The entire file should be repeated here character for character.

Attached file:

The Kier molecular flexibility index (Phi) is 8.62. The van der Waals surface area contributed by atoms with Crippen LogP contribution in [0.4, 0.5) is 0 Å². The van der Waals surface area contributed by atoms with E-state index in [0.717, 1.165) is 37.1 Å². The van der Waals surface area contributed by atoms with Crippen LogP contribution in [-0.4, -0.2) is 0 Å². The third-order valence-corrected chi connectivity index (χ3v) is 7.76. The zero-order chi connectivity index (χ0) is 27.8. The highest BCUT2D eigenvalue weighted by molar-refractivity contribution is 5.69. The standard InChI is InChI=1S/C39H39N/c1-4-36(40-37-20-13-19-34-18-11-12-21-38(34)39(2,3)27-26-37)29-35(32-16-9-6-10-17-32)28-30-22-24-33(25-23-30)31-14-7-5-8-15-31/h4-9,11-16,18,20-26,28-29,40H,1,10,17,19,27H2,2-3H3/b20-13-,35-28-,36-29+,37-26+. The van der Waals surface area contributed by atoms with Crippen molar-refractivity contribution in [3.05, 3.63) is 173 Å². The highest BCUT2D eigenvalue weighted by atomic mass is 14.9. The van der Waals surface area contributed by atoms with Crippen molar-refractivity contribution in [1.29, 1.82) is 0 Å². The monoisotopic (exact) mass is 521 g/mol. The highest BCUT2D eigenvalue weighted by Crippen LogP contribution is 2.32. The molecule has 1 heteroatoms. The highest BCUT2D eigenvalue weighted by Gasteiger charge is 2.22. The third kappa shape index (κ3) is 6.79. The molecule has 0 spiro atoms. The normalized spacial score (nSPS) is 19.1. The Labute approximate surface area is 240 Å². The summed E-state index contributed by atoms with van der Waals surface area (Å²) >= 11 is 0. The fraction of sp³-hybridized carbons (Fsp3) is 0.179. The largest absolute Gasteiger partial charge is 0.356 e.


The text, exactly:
The Kier molecular flexibility index (Phi) is 8.62. The van der Waals surface area contributed by atoms with Crippen LogP contribution in [0.4, 0.5) is 0 Å². The van der Waals surface area contributed by atoms with E-state index in [0.717, 1.165) is 37.1 Å². The van der Waals surface area contributed by atoms with Crippen LogP contribution in [-0.4, -0.2) is 0 Å². The third-order valence-corrected chi connectivity index (χ3v) is 7.76. The zero-order chi connectivity index (χ0) is 27.8. The highest BCUT2D eigenvalue weighted by molar-refractivity contribution is 5.69. The standard InChI is InChI=1S/C39H39N/c1-4-36(40-37-20-13-19-34-18-11-12-21-38(34)39(2,3)27-26-37)29-35(32-16-9-6-10-17-32)28-30-22-24-33(25-23-30)31-14-7-5-8-15-31/h4-9,11-16,18,20-26,28-29,40H,1,10,17,19,27H2,2-3H3/b20-13-,35-28-,36-29+,37-26+. The van der Waals surface area contributed by atoms with Crippen molar-refractivity contribution in [3.05, 3.63) is 173 Å². The highest BCUT2D eigenvalue weighted by atomic mass is 14.9. The van der Waals surface area contributed by atoms with Crippen molar-refractivity contribution in [1.29, 1.82) is 0 Å². The monoisotopic (exact) mass is 521 g/mol. The highest BCUT2D eigenvalue weighted by Crippen LogP contribution is 2.32. The molecule has 1 heteroatoms. The highest BCUT2D eigenvalue weighted by Gasteiger charge is 2.22. The third kappa shape index (κ3) is 6.79. The molecule has 0 spiro atoms. The normalized spacial score (nSPS) is 19.1. The Labute approximate surface area is 240 Å². The summed E-state index contributed by atoms with van der Waals surface area (Å²) >= 11 is 0. The fraction of sp³-hybridized carbons (Fsp3) is 0.179. The largest absolute Gasteiger partial charge is 0.356 e.